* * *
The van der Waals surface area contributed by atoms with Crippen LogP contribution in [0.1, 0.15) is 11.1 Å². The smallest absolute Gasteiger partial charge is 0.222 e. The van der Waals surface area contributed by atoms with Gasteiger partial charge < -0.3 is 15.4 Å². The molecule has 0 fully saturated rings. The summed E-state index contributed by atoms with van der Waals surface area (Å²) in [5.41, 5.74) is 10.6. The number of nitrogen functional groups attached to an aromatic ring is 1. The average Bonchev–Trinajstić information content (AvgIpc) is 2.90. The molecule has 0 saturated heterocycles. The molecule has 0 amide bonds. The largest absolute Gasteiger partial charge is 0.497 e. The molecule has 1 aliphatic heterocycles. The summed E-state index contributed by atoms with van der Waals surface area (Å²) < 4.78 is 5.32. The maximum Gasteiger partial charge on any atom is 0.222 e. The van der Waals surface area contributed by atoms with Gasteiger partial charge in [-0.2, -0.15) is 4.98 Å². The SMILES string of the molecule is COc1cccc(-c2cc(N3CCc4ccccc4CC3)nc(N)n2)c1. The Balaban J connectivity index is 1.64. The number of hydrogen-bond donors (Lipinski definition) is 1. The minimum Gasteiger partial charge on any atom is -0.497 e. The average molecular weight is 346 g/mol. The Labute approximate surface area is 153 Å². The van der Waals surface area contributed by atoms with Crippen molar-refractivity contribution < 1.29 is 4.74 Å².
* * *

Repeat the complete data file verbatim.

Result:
The van der Waals surface area contributed by atoms with Crippen LogP contribution in [0.1, 0.15) is 11.1 Å². The smallest absolute Gasteiger partial charge is 0.222 e. The van der Waals surface area contributed by atoms with Gasteiger partial charge < -0.3 is 15.4 Å². The molecule has 0 fully saturated rings. The summed E-state index contributed by atoms with van der Waals surface area (Å²) in [5.41, 5.74) is 10.6. The number of nitrogen functional groups attached to an aromatic ring is 1. The average Bonchev–Trinajstić information content (AvgIpc) is 2.90. The molecule has 0 saturated heterocycles. The molecule has 0 amide bonds. The largest absolute Gasteiger partial charge is 0.497 e. The molecule has 1 aliphatic heterocycles. The summed E-state index contributed by atoms with van der Waals surface area (Å²) < 4.78 is 5.32. The maximum Gasteiger partial charge on any atom is 0.222 e. The van der Waals surface area contributed by atoms with Gasteiger partial charge in [-0.2, -0.15) is 4.98 Å². The SMILES string of the molecule is COc1cccc(-c2cc(N3CCc4ccccc4CC3)nc(N)n2)c1. The Balaban J connectivity index is 1.64. The number of hydrogen-bond donors (Lipinski definition) is 1. The minimum Gasteiger partial charge on any atom is -0.497 e. The average molecular weight is 346 g/mol. The Labute approximate surface area is 153 Å². The van der Waals surface area contributed by atoms with Crippen molar-refractivity contribution < 1.29 is 4.74 Å².